Table of Contents
Wwise SDK 2019.2.3
Default Streaming Manager Information
The collection of tips and other I/O oriented considerations described in this chapter are only relevant if you use the default implementation of the high-level Stream Manager's API and hook your I/O code below the Low-Level I/O interface. For the most part, understanding of the default Stream Manager's settings (Audiokinetic Stream Manager Initialization Settings) and of the Low-Level I/O interface (Low-Level I/O) is assumed.
The default device settings (obtained from AK::StreamMgr::GetDefaultDeviceSettings) are appropriate for a DVD device. The default granularity is 16 KB, but larger granularities often result in better DVD throughput for a single stream. 32 KB seems to be a good choice for most DVD drives. Use a larger granularity only if you never stream more than one or two audio files. Otherwise, you might optimize the throughput of a single stream at the expense of others. Also, be aware that a larger granularity requires more stream I/O memory.
If you use the soundengine to load soundbanks from files, it may also be beneficial to modify one of the sound engine initialization settings, AkInitSettings::uBankReadBufferSize. This is the amount of data requested at a time when reading in soundbank data from a file. Larger values will issue fewer reads, or fewer sets of reads, at the cost of more memory. This will have no effect if you are loading soundbanks from memory.
At some point, you will probably wish to optimize the memory usage. You may find useful information about this in Reducing the I/O Pool Memory Usage.
Using a deferred I/O hook instead of a blocking I/O hook is generally less efficient. This is because deferred I/O devices make more false predictions (resulting in cancelled transfers and wasted bandwidth) and require more memory in the Stream Manager pool. Use such a hook only if one of the following situations apply.
If your I/O manager only exposes an asynchronous API and you wish to route the Wwise I/O calls to it, it is much easier for you to implement an adapter layer with a deferred I/O hook. In order to reduce false predictions, typical to the deferred I/O device, set AkDeviceSettings::uMaxConcurrentIO to 1 or 2.
The Wwise Stream Manager is incapable of taking decisions according to where files are physically located on disk. If your I/O manager can shuffle the pending requests order based on its knowledge of file placement, favoring transfers that are close next to one another for example, it may be more beneficial to receive more transfers from the Wwise Stream Manager at once, and to push them into your own scheduler.
Some devices resolve transfer requests periodically, based on mechanisms that are mostly independent from the number of transfers that are issued. This is often the case with DMA controller-based devices. Transfers are completed when DMA completes, but you don't want to wait until it does before preparing another DMA; in this case, use a deferred device with a large AkDeviceSettings::uMaxConcurrentIO. It should be large enough so that it never prevents I/O requests to be sent in to the Low-Level I/O. The amount of bandwidth is therefore solely controlled by the target buffering length.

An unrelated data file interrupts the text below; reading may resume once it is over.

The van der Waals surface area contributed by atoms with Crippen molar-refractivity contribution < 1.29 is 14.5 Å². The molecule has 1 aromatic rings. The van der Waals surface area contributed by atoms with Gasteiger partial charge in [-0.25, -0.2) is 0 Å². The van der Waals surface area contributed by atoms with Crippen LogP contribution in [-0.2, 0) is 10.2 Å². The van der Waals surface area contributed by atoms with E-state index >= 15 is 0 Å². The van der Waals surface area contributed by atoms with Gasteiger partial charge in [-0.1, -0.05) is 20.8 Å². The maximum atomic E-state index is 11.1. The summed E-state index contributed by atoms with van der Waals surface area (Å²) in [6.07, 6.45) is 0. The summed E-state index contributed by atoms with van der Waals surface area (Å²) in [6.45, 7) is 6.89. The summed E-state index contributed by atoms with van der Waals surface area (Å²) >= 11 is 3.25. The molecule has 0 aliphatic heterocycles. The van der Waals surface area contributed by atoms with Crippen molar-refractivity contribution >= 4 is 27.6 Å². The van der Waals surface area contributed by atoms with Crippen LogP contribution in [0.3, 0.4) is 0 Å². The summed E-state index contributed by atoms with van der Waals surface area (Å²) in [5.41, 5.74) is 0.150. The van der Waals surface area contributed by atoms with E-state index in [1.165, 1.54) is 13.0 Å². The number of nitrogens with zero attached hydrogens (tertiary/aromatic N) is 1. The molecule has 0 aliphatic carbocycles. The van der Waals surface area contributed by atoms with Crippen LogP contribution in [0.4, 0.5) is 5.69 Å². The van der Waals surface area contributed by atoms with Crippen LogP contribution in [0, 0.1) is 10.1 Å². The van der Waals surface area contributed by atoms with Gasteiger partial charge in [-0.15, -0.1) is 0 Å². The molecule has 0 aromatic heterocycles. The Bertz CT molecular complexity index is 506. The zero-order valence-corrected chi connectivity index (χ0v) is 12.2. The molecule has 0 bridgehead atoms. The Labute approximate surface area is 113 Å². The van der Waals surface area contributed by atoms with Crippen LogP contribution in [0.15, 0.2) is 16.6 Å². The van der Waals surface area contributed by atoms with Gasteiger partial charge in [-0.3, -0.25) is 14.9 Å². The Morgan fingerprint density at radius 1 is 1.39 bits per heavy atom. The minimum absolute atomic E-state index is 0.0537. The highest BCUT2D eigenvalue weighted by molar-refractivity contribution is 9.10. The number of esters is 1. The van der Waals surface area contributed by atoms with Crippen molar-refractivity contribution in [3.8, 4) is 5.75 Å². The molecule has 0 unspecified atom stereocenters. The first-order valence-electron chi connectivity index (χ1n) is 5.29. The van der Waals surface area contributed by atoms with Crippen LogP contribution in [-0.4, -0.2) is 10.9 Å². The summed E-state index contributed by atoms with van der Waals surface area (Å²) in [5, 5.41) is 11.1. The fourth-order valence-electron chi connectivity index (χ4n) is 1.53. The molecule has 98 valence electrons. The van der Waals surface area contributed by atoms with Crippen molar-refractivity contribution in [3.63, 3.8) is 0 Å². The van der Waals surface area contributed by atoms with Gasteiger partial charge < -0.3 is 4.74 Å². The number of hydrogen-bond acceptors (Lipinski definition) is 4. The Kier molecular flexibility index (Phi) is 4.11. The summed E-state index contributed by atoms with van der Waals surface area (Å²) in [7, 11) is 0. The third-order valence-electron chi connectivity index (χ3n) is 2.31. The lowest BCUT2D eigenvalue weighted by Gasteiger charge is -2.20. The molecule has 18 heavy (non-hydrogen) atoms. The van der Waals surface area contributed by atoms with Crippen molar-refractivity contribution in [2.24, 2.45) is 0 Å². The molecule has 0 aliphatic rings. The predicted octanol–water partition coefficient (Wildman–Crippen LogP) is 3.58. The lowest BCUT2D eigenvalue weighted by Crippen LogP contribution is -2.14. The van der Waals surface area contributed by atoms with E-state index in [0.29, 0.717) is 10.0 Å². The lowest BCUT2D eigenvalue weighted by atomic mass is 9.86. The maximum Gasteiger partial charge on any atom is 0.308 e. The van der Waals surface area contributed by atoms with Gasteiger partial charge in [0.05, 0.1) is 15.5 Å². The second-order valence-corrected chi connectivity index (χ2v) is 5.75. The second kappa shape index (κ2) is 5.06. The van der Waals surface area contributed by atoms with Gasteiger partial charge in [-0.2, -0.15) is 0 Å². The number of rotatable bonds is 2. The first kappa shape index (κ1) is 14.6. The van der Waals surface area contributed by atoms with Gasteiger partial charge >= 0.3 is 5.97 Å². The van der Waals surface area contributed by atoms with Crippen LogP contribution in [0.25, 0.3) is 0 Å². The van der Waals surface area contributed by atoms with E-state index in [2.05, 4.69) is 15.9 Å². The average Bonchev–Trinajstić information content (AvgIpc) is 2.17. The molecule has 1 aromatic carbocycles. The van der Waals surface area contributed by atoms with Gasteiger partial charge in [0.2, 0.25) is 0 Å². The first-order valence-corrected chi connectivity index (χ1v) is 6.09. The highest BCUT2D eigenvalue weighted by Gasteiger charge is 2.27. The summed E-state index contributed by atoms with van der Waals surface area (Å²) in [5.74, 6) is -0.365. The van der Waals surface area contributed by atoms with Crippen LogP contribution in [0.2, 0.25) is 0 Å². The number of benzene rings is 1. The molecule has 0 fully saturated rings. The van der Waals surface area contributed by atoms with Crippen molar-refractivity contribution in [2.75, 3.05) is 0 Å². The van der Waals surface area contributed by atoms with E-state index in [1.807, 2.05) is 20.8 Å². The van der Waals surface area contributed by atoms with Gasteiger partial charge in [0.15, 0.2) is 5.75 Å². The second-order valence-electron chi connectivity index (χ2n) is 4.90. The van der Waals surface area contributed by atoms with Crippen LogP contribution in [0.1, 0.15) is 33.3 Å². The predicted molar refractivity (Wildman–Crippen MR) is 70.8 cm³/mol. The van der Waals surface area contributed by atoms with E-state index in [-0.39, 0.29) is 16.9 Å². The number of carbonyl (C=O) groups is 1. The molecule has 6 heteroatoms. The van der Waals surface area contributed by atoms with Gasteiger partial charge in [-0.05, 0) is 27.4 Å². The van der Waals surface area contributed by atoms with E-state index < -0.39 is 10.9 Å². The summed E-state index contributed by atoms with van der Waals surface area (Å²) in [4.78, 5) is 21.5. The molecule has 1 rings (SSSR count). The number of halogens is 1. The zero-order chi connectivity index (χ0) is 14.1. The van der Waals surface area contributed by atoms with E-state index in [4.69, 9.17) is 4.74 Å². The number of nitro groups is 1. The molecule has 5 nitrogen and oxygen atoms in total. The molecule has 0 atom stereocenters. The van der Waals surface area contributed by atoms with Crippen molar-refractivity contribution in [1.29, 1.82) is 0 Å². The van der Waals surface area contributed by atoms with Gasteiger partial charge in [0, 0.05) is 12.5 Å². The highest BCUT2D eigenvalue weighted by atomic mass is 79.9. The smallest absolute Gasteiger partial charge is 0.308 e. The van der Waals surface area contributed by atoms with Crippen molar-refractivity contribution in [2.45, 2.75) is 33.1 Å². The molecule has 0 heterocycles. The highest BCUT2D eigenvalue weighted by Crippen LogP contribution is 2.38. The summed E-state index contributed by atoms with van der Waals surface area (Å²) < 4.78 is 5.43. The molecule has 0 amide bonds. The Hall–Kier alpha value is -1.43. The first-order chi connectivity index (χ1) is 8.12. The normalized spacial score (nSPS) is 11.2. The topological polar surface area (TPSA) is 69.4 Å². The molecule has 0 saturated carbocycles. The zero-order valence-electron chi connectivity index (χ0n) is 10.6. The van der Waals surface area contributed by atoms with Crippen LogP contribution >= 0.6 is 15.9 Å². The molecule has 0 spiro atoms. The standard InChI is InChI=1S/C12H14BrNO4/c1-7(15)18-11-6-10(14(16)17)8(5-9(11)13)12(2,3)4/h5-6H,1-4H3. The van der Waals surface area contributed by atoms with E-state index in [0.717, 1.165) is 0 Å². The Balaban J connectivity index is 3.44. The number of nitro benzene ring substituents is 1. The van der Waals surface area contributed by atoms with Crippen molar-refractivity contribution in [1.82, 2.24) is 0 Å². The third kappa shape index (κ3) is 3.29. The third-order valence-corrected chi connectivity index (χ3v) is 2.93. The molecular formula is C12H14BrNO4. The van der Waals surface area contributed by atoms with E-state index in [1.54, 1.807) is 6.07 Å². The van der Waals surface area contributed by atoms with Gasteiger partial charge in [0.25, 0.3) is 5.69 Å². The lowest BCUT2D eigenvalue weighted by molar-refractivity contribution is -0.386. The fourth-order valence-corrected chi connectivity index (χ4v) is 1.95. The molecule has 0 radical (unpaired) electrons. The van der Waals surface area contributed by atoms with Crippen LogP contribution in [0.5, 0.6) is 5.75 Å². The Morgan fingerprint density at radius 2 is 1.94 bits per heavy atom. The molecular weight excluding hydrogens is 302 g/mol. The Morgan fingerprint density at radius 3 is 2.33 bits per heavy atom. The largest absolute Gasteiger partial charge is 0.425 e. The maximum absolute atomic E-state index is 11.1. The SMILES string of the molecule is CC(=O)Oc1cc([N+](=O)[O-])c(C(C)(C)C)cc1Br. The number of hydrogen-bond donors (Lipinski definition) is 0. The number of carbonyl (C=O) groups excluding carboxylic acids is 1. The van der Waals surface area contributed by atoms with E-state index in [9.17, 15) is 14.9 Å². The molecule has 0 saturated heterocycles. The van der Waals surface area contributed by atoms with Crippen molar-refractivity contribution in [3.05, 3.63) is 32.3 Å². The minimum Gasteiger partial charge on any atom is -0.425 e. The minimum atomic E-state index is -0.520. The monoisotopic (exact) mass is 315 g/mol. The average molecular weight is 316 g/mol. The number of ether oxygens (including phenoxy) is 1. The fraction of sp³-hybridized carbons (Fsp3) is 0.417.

Generally, you should use a different streaming device for each physical device (DVD, HDD, RAM/VRAM, and so on). The first reason is that each streaming device runs in a separate thread, which is mandatory if you don't want transfer requests to be serialized among your physical devices. It would be inefficient to wait for a DVD read before issuing an HDD read. The second reason is that optimal settings are usually different for each device.
When using multiple devices, you need a dispatcher. Refer to Multi-Device I/O System for more details on implementing a system with multiple devices.
Dispatching requires that you know which files should be opened from which device. The preferred solution is to use file packages. After generating soundbanks, soundbanks and streamed audio files can be packed together in various file packages using the File Packager. Each file package is meant to be loaded in a specific device. At run-time, a simple dispatcher could query each device until one of them accepts to open the file. This is what the default dispatcher does (see AkDefaultLowLevelIODispatcher.h/cpp in the samples of the SDK). With this technique, you may even implement fallback mechanisms. For example, try to load a file from the RAM/VRAM device, and if it does not work, load it from the DVD.
Note that file dispatching/device assignation must be synchronous: you cannot defer it, so ensure that it is fast. File package look up implemented in the samples of the SDK is fast, because it uses a binary search algorithm.
Connect the Wwise tool to your game and use the profiler to troubleshoot and optimize your I/O system and settings. The capture log informs you of source starvations and other I/O errors. The two tabs of the Advanced Profiler view are solely dedicated to I/O: the Streams tab and the Streaming Devices tab.
Also, you may use the custom parameters of AkFileDesc, as well as AK::StreamMgr::IAkLowLevelIOHook::GetDeviceDesc() and AK::StreamMgr::IAkLowLevelIOHook::GetDeviceData() to display some of your low-level I/O system data in the Wwise profiler.
Source (I/O) starvation occurs whenever streaming data was not sent to the Stream Manager within the required deadline. An error notification appears in the capture log of the profiler, along with the name/ID of the starving audio source.
Source starvation may not be caused by bad I/O settings, but for other reasons instead:
1) Interactive music: Streaming objects of the Interactive Music hierarchy are scheduled ahead of time, and require that streaming data be ready on time. This look-ahead time is a property of each music track. If starvation occurs with interactive music, it may be because the look-ahead time you have specified is not large enough.